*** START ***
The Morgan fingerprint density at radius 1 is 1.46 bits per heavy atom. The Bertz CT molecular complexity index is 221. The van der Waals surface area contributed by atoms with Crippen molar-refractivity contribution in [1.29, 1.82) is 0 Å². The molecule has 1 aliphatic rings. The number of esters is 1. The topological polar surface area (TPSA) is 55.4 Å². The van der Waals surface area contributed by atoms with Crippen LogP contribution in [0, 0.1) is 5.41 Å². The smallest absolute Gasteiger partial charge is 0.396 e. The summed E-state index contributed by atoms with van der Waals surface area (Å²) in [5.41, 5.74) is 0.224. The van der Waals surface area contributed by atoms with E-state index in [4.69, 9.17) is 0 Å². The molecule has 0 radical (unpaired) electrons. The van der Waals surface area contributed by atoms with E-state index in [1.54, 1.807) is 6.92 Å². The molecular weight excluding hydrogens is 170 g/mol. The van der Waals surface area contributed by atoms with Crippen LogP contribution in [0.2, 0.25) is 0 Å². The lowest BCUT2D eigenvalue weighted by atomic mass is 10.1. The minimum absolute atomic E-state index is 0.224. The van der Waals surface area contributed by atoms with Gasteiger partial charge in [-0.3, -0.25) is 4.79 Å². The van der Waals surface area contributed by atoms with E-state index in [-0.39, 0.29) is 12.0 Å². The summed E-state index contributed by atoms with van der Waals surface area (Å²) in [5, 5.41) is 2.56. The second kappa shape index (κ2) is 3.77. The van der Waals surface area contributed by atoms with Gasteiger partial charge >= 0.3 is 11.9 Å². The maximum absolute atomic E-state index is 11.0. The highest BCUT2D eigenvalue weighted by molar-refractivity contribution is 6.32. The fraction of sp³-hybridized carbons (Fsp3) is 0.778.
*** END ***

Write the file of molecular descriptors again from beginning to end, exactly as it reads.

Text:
The Morgan fingerprint density at radius 1 is 1.46 bits per heavy atom. The Bertz CT molecular complexity index is 221. The van der Waals surface area contributed by atoms with Crippen molar-refractivity contribution in [1.29, 1.82) is 0 Å². The molecule has 1 aliphatic rings. The number of esters is 1. The topological polar surface area (TPSA) is 55.4 Å². The van der Waals surface area contributed by atoms with Crippen LogP contribution in [0, 0.1) is 5.41 Å². The smallest absolute Gasteiger partial charge is 0.396 e. The summed E-state index contributed by atoms with van der Waals surface area (Å²) in [5.41, 5.74) is 0.224. The van der Waals surface area contributed by atoms with E-state index in [4.69, 9.17) is 0 Å². The molecule has 0 radical (unpaired) electrons. The van der Waals surface area contributed by atoms with E-state index in [1.54, 1.807) is 6.92 Å². The molecular weight excluding hydrogens is 170 g/mol. The van der Waals surface area contributed by atoms with Crippen LogP contribution in [0.2, 0.25) is 0 Å². The lowest BCUT2D eigenvalue weighted by atomic mass is 10.1. The minimum absolute atomic E-state index is 0.224. The van der Waals surface area contributed by atoms with Gasteiger partial charge in [-0.3, -0.25) is 4.79 Å². The van der Waals surface area contributed by atoms with E-state index in [-0.39, 0.29) is 12.0 Å². The summed E-state index contributed by atoms with van der Waals surface area (Å²) in [5, 5.41) is 2.56. The second kappa shape index (κ2) is 3.77. The van der Waals surface area contributed by atoms with Gasteiger partial charge >= 0.3 is 11.9 Å². The maximum absolute atomic E-state index is 11.0. The highest BCUT2D eigenvalue weighted by molar-refractivity contribution is 6.32. The fraction of sp³-hybridized carbons (Fsp3) is 0.778.